Brims is representing himself in the robbery and faces a potential life sentence in prison if convicted, based upon his previous felony convictions. Ramapo police arrested Brims following a string of store robberies, but he was charged with just one.
Brims, 53, is charged with first-degree attempted robbery, criminal possession of a weapon and assault. Attorney Martin Gotkin is his adviser during the trial before state Supreme Court Justice William A. Kelly at the Rockland Courthouse in New City.
What Brims lacks in a legal degree, he’s made up for with street legal knowledge from the streets and prison. He filed a legal papers in federal court concerning his arrest, but the judge denied his motion.
He doesn’t lack confidence in the courtroom.
Last January, Brims told Kelly, “Bring it on, judge” after arguing for nearly an hour that he is qualified and able to mount his own defense. Kelly attempted to convince him that as a career criminal with at least 20 arrests – including seven felony convictions – in New York he would be better off with a lawyer.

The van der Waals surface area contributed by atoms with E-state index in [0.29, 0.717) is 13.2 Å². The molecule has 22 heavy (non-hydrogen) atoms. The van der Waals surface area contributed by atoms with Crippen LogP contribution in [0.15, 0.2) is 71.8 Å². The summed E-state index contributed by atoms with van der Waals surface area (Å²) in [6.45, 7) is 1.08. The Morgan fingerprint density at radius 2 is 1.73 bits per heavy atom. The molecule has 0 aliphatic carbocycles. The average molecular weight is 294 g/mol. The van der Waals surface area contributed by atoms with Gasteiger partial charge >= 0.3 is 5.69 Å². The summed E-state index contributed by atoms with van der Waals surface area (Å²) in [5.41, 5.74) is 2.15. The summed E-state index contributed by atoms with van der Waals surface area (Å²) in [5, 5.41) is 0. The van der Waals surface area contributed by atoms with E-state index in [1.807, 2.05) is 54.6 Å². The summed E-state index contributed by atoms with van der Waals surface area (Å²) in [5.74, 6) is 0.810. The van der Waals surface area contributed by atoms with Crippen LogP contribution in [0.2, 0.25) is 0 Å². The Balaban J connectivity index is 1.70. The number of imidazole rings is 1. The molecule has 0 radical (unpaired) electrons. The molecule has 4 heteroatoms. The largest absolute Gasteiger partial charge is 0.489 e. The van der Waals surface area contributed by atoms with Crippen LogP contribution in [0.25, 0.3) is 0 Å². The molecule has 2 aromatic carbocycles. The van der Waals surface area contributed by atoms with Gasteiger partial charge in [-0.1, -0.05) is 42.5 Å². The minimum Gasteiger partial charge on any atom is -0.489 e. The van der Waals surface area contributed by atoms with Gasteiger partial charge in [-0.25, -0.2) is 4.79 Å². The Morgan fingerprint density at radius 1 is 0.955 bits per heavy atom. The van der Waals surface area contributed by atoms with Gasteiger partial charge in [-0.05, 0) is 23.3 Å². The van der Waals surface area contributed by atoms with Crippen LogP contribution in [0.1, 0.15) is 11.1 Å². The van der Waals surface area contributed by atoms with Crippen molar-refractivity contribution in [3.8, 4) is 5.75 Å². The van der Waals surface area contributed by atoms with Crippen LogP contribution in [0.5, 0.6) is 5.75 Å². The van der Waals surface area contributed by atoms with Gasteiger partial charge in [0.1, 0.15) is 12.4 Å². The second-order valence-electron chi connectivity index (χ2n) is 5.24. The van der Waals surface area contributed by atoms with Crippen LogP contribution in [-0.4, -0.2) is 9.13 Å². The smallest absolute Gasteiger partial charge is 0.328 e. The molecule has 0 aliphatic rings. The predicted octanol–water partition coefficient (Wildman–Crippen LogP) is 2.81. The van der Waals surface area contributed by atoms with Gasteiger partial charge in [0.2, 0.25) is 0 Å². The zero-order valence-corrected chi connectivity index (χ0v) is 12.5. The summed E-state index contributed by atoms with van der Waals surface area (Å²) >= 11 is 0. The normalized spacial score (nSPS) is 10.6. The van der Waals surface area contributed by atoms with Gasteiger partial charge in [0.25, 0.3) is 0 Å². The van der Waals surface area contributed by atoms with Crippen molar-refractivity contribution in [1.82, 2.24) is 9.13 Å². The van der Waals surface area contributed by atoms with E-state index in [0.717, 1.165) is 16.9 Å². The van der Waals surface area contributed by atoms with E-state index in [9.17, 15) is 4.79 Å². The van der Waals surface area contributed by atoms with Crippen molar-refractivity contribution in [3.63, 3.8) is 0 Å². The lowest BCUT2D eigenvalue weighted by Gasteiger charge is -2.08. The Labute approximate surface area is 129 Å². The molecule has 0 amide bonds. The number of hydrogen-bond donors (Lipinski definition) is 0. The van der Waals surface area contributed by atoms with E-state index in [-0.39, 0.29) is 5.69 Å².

Brims responded he understood the seriousness of the charges, but added, “If I’m going to go down, I’m going to go down defending myself.”
He told the judge that the charges were as “phony as phony can get,” and “I spent 23 years up in the mountains in jail.”
Brims also told the judge the legal system is against him because he’s black and his cousin is Belton Lee Brims, who was convicted of the double murder of Arnold and Elaine Sohn in December 1980. He’s also related to Jerry Lee Brims, convicted of killing Jerry Reed in a 2000 gunfight in Spring Valley.
When Moran asked for $500,000 bail, Brims responded. “That’s not bail, that’s a ransom.”
Photo upper right of Edward Brims
A Thiells home improvement contractor who ripped off a Nyack homeowner for $5,000 received a five-month jail sentenced and a $1,000 fine during an appearance in state Supreme Court in New City.
A jury convicted Jerry Cioffi in October of stealing the money after not fulfilling his contract in April 2010 to contruct a sewer line at the Nyack home of his customer. Cioffi never applied for permits and didn’t do any work for the $5,000 downpayment on the $10,000 job.